Through a Glass Darkly

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The evidence is clear. Our two Presidential candidates this time are fundamentally flawed and this shows up in their favorability ratings. Trump is widely perceived as unqualified to be President, both temperamentally and in terms of relevant experience. Clinton is seen as untrustworthy and the likely perpetrator of shady dealings. The question for both of them is what can they do to change the narrative? Thinking about it, I don’t believe there is anything that would work. Both will try, and they are currently doing so, but it is probably fruitless.

If I am right, the best that either can do is to bear down on their opponent’s negative images, reinforce them, and make the case that voters should hold their noses and vote for the least worse candidate. Trump seems to do this automatically; it is a facet of his character. It doesn’t fit Hillary’s self-image so she is awkwardly trying to throw mud and see what sticks. At the moment her target is Trump’s tax returns, but other than suspicion she has nothing on which to base this. In any case, Trump’s history as the Teflon candidate in the primaries should give her pause to reflect. All of this bodes ill for a unedifying election season, one that no one should be proud of regardless of whom they favor.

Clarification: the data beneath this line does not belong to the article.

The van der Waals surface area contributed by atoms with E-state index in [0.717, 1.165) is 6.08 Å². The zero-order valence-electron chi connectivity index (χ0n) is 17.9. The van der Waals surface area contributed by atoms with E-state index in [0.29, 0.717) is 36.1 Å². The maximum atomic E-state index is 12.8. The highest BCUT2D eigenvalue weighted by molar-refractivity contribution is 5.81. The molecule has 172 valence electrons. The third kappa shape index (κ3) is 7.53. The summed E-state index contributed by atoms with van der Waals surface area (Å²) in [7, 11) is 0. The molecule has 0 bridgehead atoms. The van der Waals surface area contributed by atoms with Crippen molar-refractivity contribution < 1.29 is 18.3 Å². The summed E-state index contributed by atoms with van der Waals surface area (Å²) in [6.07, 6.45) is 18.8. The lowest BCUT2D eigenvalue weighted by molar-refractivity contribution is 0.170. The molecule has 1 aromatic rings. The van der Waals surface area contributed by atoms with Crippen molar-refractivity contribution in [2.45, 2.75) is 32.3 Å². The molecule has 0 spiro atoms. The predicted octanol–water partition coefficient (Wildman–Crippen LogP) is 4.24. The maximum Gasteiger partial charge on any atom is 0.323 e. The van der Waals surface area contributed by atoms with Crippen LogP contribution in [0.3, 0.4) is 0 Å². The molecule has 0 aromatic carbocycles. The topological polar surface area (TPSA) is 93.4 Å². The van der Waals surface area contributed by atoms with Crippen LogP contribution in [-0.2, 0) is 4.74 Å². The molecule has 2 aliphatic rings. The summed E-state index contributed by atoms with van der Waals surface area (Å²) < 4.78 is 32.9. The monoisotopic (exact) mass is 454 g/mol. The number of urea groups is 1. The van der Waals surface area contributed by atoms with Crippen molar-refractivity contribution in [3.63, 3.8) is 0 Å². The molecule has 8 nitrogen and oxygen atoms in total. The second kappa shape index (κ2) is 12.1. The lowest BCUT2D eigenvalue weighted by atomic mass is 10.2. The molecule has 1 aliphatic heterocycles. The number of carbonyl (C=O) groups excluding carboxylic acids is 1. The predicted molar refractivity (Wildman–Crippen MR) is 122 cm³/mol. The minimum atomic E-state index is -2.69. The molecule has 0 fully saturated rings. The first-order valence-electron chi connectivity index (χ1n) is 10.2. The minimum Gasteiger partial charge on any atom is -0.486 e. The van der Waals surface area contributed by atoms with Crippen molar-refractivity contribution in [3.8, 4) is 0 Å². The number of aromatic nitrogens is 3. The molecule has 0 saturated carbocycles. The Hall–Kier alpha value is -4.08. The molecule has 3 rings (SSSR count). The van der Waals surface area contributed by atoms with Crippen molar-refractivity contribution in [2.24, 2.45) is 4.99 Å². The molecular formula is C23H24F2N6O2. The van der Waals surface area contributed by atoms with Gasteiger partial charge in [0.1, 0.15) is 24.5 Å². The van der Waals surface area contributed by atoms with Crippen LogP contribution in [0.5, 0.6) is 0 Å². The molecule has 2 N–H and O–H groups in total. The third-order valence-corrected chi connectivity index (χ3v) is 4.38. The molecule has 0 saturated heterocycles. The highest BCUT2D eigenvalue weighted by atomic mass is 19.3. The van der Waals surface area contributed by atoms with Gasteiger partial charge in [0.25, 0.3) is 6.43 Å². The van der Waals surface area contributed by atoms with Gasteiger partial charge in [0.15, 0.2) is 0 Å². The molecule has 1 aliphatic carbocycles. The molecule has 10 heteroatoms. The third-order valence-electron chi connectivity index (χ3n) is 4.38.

For the rest of us, the question is which stink is fundamentally more odious? My personal belief is that Trump is more dangerous to our national well-being. His policies, insofar as they are evident, seem haphazard and not grounded in reality. Hillary probably would stay close to the Obama administration course, perhaps adjusted toward the fatuous ideas of Bernie Sanders’ lefties. With her, we would know what to expect, not great but probably not disastrous. Trump is a total wild card. Perhaps he is not the person who Sen. Lindsey Graham (R, SC) characterized as “…a race-baiting, xenophobic, religious bigot [who] doesn’t represent my party.” But who knows, really?

What I fear is that many in the undecided column will choose Trump based on a somewhat plausible calculation. Untrustworthiness is a fundamental character trait. It represents a lifetime of experience and, short of lengthy psychotherapy, it can’t be changed. On the other hand, being unqualified could conceivably be fixed, with suitable expert help and a desire to change. I don’t see either of these two requirements being met by Trump, but others might take a more charitable view. With obvious exceptions, Trump supporters are not simply dullards, unaware of his shortcomings. Many of them are simply making a calculation which is very risky in my opinion, but they have somehow convinced themselves that it is worthwhile given the sorry state of our politics.

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